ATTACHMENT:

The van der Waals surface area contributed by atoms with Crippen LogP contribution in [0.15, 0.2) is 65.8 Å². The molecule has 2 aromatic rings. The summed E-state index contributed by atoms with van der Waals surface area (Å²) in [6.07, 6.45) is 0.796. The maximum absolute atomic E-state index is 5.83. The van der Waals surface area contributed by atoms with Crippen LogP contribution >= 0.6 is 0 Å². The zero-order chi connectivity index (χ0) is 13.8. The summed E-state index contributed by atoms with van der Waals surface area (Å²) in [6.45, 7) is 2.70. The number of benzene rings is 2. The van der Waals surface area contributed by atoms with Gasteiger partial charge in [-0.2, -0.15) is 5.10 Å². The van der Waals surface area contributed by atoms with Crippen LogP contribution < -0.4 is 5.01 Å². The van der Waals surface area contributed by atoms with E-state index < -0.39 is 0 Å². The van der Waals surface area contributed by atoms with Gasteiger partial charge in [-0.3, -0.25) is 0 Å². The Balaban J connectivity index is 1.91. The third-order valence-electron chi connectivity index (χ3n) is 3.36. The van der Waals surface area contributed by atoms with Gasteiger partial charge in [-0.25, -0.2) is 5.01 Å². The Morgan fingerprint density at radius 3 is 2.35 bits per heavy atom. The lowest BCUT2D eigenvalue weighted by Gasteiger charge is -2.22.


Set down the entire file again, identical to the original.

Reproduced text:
The van der Waals surface area contributed by atoms with Crippen LogP contribution in [0.15, 0.2) is 65.8 Å². The molecule has 2 aromatic rings. The summed E-state index contributed by atoms with van der Waals surface area (Å²) in [6.07, 6.45) is 0.796. The maximum absolute atomic E-state index is 5.83. The van der Waals surface area contributed by atoms with Crippen LogP contribution >= 0.6 is 0 Å². The zero-order chi connectivity index (χ0) is 13.8. The summed E-state index contributed by atoms with van der Waals surface area (Å²) in [6.45, 7) is 2.70. The number of benzene rings is 2. The van der Waals surface area contributed by atoms with Gasteiger partial charge in [-0.2, -0.15) is 5.10 Å². The van der Waals surface area contributed by atoms with Crippen LogP contribution < -0.4 is 5.01 Å². The van der Waals surface area contributed by atoms with E-state index < -0.39 is 0 Å². The van der Waals surface area contributed by atoms with Gasteiger partial charge in [-0.3, -0.25) is 0 Å². The Balaban J connectivity index is 1.91. The third-order valence-electron chi connectivity index (χ3n) is 3.36. The van der Waals surface area contributed by atoms with Gasteiger partial charge in [-0.25, -0.2) is 5.01 Å². The Morgan fingerprint density at radius 3 is 2.35 bits per heavy atom. The lowest BCUT2D eigenvalue weighted by Gasteiger charge is -2.22.